Snowpipe is a continuous data ingestion service built into the Snowflake platform. By loading data from files staged in cloud storage, Snowpipe offers a simple and scalable method for migrating data from SQL Server to Snowflake.

  1. Extract data from SQL Server tables or query results into text files, such as CSV or JSON.
  2. Upload the data files to a cloud storage location, like Amazon S3 or Azure Blob Storage, that Snowflake can access.
  3. Create an external stage in Snowflake that points to the cloud storage location and file path where you staged the data files.
  4. Define a Snowpipe using the CREATE PIPE command, specifying the target table and external stage, file format options, and copy frequency.
  5. Snowpipe will automatically detect new files staged to the external stage and load them into the target table based on the defined schedule.


  • Simplifies data loading by automatically detecting and loading new data files
  • Scales to handle large volumes of data by loading files in parallel
  • Supports loading semi-structured data formats like JSON, Avro, and XML
  • Integrates with third-party ETL and data integration tools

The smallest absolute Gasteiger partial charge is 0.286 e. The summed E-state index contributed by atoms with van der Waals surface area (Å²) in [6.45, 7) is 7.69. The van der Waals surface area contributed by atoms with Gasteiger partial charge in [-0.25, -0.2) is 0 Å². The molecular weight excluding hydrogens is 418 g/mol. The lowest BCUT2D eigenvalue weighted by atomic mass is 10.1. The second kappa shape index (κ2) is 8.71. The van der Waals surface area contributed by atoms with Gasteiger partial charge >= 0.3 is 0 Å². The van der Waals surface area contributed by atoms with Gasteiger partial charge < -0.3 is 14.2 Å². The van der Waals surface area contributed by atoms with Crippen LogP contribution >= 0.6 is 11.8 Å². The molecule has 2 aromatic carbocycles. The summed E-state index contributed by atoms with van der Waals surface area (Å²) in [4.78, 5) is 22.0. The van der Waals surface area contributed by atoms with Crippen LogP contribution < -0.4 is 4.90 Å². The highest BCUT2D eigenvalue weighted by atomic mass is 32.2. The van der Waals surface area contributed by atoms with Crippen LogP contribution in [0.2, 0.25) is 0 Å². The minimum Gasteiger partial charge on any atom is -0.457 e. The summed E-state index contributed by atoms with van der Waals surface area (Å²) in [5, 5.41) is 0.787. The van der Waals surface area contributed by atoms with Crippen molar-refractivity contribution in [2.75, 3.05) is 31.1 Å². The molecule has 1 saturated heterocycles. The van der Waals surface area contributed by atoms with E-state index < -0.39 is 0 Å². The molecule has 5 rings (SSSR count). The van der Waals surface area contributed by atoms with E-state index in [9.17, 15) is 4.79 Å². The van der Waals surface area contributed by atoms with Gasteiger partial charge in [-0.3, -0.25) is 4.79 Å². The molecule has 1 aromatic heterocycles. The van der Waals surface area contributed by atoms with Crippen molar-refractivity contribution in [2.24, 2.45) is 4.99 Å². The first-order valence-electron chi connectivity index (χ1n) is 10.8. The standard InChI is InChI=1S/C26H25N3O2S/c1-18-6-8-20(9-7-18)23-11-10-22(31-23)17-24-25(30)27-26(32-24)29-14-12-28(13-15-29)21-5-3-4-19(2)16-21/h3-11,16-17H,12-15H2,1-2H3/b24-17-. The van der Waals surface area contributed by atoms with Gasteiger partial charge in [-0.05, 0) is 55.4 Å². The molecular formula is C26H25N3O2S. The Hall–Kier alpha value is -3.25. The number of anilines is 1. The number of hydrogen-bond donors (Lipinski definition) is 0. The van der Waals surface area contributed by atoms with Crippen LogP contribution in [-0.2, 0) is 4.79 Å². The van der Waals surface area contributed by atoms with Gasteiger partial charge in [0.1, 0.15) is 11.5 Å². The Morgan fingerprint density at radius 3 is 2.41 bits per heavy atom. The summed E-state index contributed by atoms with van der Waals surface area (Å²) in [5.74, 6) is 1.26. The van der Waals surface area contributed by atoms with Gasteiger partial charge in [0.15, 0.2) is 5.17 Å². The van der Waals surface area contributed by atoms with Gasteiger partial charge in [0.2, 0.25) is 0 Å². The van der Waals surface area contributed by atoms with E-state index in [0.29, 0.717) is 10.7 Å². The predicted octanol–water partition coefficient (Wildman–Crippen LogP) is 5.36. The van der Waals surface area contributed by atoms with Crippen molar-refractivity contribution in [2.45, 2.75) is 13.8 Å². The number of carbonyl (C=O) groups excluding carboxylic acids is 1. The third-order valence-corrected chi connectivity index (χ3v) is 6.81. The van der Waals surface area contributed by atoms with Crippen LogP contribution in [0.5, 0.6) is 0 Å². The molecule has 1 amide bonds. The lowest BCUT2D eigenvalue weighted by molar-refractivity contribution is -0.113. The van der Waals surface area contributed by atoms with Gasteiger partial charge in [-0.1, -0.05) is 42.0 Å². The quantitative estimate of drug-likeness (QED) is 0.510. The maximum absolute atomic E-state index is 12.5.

• Requires extracting data from SQL Server into staged files, which can add complexity
  • May not be suitable for real-time or streaming ingestion needs
  • Necessitates access permissions and integration with cloud storage services
  • Can incur additional storage costs and egress charges for cloud storage

Method 4: Coefficient for Data Analysis and Collaboration

While not technically a true data migration solution, Coefficient is perfect for quickly moving data from SQL Server and Snowflake.

By democratizing data access and enabling collaborative, spreadsheet-driven analysis, Coefficient complements your Snowflake migration by putting data in the hands of business experts.

Step 1. Install Coefficeint

Before getting started, install Coefficient for your spreadsheet. It only takes a few seconds, and you only have to do it once.

Step 2: Import Data from MS SQL Server

Open the Coefficient Sidebar. Click on the menu icon and select “Connected Sources.”

connect any data source to spreadsheets with coefficient

Search for MS SQL and click “Connect”.

connect sql server to google sheets or excel

Enter the required fields (Host, Database name, Username, Password, and Port).

complete sql server connection

Step 2. Import Data from Microsoft SQL Server